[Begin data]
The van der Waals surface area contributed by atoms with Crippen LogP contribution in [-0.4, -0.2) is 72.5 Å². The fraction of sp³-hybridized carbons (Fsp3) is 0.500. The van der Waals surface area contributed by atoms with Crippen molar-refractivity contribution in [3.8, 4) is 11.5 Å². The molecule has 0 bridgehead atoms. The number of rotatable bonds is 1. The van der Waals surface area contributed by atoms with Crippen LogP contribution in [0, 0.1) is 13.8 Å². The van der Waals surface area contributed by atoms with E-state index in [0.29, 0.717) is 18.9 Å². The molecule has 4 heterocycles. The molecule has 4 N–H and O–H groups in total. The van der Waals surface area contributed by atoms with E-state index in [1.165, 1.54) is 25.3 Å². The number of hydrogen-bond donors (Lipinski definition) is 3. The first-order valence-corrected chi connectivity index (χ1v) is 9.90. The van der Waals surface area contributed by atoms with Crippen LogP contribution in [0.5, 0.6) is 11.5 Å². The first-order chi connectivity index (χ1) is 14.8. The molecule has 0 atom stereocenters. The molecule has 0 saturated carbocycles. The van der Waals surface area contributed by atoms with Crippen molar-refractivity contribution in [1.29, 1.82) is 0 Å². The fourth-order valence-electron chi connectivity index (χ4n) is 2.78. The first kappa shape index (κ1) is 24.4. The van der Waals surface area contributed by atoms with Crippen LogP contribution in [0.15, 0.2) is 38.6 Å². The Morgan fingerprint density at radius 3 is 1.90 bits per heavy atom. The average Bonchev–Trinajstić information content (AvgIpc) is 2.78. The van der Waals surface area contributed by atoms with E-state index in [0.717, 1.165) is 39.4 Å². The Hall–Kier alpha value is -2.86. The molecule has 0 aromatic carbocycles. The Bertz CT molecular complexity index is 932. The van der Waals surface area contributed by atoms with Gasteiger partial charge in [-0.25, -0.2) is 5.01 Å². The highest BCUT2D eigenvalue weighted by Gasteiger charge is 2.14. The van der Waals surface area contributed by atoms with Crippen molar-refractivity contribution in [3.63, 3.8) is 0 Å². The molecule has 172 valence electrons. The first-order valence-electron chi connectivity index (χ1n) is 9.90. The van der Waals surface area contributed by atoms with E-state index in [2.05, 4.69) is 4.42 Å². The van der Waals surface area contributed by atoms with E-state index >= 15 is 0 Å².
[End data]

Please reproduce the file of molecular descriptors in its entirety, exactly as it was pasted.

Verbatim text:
The van der Waals surface area contributed by atoms with Crippen LogP contribution in [-0.4, -0.2) is 72.5 Å². The fraction of sp³-hybridized carbons (Fsp3) is 0.500. The van der Waals surface area contributed by atoms with Crippen molar-refractivity contribution in [3.8, 4) is 11.5 Å². The molecule has 0 bridgehead atoms. The number of rotatable bonds is 1. The van der Waals surface area contributed by atoms with Crippen LogP contribution in [0, 0.1) is 13.8 Å². The van der Waals surface area contributed by atoms with E-state index in [0.29, 0.717) is 18.9 Å². The molecule has 4 heterocycles. The molecule has 4 N–H and O–H groups in total. The van der Waals surface area contributed by atoms with E-state index in [1.165, 1.54) is 25.3 Å². The number of hydrogen-bond donors (Lipinski definition) is 3. The first-order valence-corrected chi connectivity index (χ1v) is 9.90. The van der Waals surface area contributed by atoms with Crippen LogP contribution in [0.5, 0.6) is 11.5 Å². The first-order chi connectivity index (χ1) is 14.8. The molecule has 0 atom stereocenters. The molecule has 0 saturated carbocycles. The van der Waals surface area contributed by atoms with Crippen molar-refractivity contribution in [1.29, 1.82) is 0 Å². The fourth-order valence-electron chi connectivity index (χ4n) is 2.78. The first kappa shape index (κ1) is 24.4. The van der Waals surface area contributed by atoms with Crippen LogP contribution in [0.15, 0.2) is 38.6 Å². The Morgan fingerprint density at radius 3 is 1.90 bits per heavy atom. The average Bonchev–Trinajstić information content (AvgIpc) is 2.78. The van der Waals surface area contributed by atoms with E-state index in [0.717, 1.165) is 39.4 Å². The Hall–Kier alpha value is -2.86. The molecule has 0 aromatic carbocycles. The Bertz CT molecular complexity index is 932. The van der Waals surface area contributed by atoms with Gasteiger partial charge in [-0.25, -0.2) is 5.01 Å². The highest BCUT2D eigenvalue weighted by Gasteiger charge is 2.14. The van der Waals surface area contributed by atoms with Crippen molar-refractivity contribution in [3.63, 3.8) is 0 Å². The molecule has 172 valence electrons. The first-order valence-electron chi connectivity index (χ1n) is 9.90. The van der Waals surface area contributed by atoms with E-state index in [2.05, 4.69) is 4.42 Å². The van der Waals surface area contributed by atoms with E-state index >= 15 is 0 Å².